QPIRG To Reorient Students Towards Social Justice
Orientation week has ended, not with a bang but a downpour of rain. Given that, it would seem to be time for Concordia students to stop having fun and get serious about school.
But for those not ready just yet, the local Quebec Public Interest Research Group at Concordia have a week of block parties, workshops and a film screening to help ease the transition. It’s called DisOrientation.
“We want to present to new students coming into university for the first time a different aspect of what education could be, things that go beyond simple academics,” said Christina Xydous, co-coordinator of QPIRG Concordia.
According to Xydous, DisOrientation week is geared towards “getting [students] involved and becoming participants in their community and in social justice issues, and becoming aware of things beyond the campus, so to speak.”
Founded in 1981, QPIRG Concordia has grown from a student club funded by the Concordia Student Union into an autonomous organization deeply rooted in community activism.
The group also funds undergraduate research in areas of social justice and human rights, while also providing space for over thirty working groups: small grassroots entities tackling issues such as prisoner solidarity, migrant justice, trans struggles, free expression, anarchism and child care for low-income families.
But, despite their activist reputation, Xydous maintains that DisOrientation week is meant to be accessible to everyone.
“A lot of students already have a sense before even arriving into university that they want to know more about certain things and have a certain inclination towards those things, but I think that the issues we cover throughout our disorientation week are so broad that it really reaches out to all kinds of people,” she said.
The festivities include a film screening of The Hole Story, a documentary on the mining industry in Canada produced by the National Film Board of Canada. The event is co-sponsored by Cinema Politica.
A block party is also planned for Sept. 27 at the corner of Mackay St. and de Maisonneuve Blvd. W. Billed as a mobilization of the red square-sporting student movement, the festival is attempting to repeat the success of a similarly styled protest that was held on campus during the general strike in April.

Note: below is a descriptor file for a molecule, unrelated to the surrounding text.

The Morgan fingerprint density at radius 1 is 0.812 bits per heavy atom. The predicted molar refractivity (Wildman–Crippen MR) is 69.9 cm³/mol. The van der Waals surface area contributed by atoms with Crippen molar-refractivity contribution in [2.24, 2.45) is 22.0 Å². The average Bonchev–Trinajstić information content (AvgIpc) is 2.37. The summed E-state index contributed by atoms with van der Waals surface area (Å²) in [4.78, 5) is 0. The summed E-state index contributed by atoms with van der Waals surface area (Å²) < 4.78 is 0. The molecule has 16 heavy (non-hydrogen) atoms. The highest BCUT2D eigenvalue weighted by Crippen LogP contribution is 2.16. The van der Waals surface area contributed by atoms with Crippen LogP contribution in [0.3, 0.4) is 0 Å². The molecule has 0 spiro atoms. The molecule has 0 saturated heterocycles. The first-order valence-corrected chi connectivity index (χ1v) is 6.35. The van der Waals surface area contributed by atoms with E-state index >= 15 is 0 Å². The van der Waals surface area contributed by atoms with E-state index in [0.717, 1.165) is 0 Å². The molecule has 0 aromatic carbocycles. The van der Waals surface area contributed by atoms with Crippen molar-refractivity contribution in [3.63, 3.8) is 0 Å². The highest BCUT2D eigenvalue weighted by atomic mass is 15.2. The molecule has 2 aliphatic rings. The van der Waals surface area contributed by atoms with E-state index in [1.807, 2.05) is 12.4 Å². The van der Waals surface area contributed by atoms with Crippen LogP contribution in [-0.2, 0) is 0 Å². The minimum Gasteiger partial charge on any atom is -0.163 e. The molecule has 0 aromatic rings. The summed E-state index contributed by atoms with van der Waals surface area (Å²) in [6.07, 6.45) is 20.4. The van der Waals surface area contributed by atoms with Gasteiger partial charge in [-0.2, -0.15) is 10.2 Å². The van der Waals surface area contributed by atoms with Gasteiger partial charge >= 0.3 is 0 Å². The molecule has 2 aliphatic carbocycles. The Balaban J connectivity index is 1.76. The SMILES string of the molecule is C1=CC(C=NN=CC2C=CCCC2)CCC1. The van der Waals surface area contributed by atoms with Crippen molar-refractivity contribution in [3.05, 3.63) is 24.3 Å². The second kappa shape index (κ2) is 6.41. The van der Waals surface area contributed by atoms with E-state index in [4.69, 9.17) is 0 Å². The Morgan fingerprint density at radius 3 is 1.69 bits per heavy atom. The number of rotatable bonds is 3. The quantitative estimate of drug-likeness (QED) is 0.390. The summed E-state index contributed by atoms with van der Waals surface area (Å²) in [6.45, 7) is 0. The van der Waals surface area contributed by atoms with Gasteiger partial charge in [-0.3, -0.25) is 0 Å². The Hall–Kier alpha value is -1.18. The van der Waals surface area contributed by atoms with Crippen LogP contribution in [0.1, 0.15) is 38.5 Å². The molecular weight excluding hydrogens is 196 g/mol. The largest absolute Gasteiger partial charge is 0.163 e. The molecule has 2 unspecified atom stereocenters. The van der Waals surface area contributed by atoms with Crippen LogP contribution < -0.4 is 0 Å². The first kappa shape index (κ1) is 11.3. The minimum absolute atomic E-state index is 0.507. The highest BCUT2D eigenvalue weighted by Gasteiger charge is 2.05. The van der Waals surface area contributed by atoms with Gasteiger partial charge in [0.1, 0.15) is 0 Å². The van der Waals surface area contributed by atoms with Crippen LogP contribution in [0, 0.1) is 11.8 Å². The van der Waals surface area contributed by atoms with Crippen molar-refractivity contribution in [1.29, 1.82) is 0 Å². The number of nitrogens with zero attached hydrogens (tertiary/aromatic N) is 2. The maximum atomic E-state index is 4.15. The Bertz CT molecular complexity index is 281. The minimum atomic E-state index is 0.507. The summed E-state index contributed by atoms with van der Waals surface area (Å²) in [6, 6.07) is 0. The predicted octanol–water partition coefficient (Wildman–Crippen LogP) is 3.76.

“I think a lot of people were really excited with the results of that [event] and wanted to take it a step further, especially in light of everything going on in the past year in the city and throughout province, noticeably the autonomous neighbourhood assemblies that have popped up every where,” said Xydous.
These prominent street displays, she continued, indicate to her a trend of rising community awareness and localized activism.
“I think we are seeing people claiming their space and claiming their cities,” she said. “We’re throwing this block party to celebrate the fact that these are public spaces and it’s important for us to congregate in them.”
Workshops will also cover various issues throughout the week. In a discussion on gentrification, Fred Burill, a Concordia alumnus and researcher, is looking to show students the impact of urban renovation.
“I think the argument is quite compelling to students in general, as a largely low-income population that is always on the lookout for cheap places to live, and that will get harder and harder as gentrification advances,” said Xydous.
Other workshop topics include developing indigenous identity, examining anti-colonial protests of the Plan Nord construction plan proposed by Jean Charest’s Liberal Party, and a discussion on recent developments in the Quebec general student strike.
“We had to have something on the issues of this year’s student strike,” said Xydous. “It was a massive mobilization of students across the province and perfectly relevant to [what] Concordia students want to discuss.”
But for something to be relevant, it must also be of interest, and QPIRG Concordia is hoping those unfamiliar with its history of community activism will embrace the invitation to get involved.
“[You] sensitize and inform people about the various issues that we think are important,” said Xydous. “I think it’s a great opportunity.”